The one market segment that continued to see compression in our fee benchmarking study was for plans with large average account balance (>$100,000). As the baby boom generation ages and begins the transition into retirement, average account balances in retirement plans are on the rise. Among the most attractive plans in our peer group were plans with average account balances >$300,000. In this market segment, service providers are able to write recordkeeping business at cost or even at a loss. Vendors are willing to do this because the greater revenue opportunity is in providing a broad suite of financial services to these participants nearing retirement.
The most successful of the retirement plan providers may achieve rollover conversion rates nearing 50%. For plans with a large number of participants with high average account balances, vendors have the opportunity to identify and build relationships with affluent investors. These participants convert from retirement plan participants to direct clients of the financial services firm where margins are likely to increase with the use of proprietary investments and managed account solutions.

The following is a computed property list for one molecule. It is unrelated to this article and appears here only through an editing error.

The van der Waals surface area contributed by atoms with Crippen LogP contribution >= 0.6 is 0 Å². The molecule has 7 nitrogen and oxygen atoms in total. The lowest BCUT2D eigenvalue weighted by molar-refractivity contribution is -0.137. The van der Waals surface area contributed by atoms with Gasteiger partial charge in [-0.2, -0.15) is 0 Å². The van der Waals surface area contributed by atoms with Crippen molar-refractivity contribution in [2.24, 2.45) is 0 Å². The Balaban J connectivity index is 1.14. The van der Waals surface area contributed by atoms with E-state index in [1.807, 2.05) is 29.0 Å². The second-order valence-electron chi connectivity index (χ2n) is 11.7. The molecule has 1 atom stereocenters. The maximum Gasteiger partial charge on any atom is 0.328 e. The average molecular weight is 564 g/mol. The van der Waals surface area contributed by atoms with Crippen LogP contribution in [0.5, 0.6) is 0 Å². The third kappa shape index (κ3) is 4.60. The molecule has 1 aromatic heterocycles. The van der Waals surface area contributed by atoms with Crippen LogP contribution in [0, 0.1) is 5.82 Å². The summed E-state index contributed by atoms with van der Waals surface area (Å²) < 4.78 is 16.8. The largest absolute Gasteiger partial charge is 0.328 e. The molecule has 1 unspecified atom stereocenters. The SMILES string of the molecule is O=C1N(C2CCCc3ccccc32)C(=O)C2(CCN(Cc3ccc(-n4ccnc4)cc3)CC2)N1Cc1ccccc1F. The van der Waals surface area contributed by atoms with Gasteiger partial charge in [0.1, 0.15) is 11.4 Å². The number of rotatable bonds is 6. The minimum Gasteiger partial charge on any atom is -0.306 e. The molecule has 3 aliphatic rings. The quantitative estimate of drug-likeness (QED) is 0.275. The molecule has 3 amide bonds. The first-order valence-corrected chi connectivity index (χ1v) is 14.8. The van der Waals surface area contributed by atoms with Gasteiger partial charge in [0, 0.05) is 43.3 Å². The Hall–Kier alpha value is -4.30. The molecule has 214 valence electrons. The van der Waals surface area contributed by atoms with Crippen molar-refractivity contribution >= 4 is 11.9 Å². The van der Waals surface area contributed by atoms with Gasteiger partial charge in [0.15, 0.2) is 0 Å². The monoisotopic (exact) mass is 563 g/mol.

Periodically, the Department of Labor has expressed concerns about how the revenue motive may impact the guidance participants are provided around retirement, but deccumulation revenue remains a holy grail for many financial services juggernauts.
Fee disclosure regulations resulted in substantial fee compression in the marketplace. This trend has created huge opportunities for plan sponsor to define how fees should be paid in the plan, to more equally share the costs among participants. With markets at near all-time highs, and vendors eager to compete for a shrinking volume of proposal opportunities, plan sponsors have significant leverage to define cost, negotiate services, and drive vendor accountability.
Multnomah Group, Inc.
Phone: (888) 559-0159
Fax: (800) 997-3010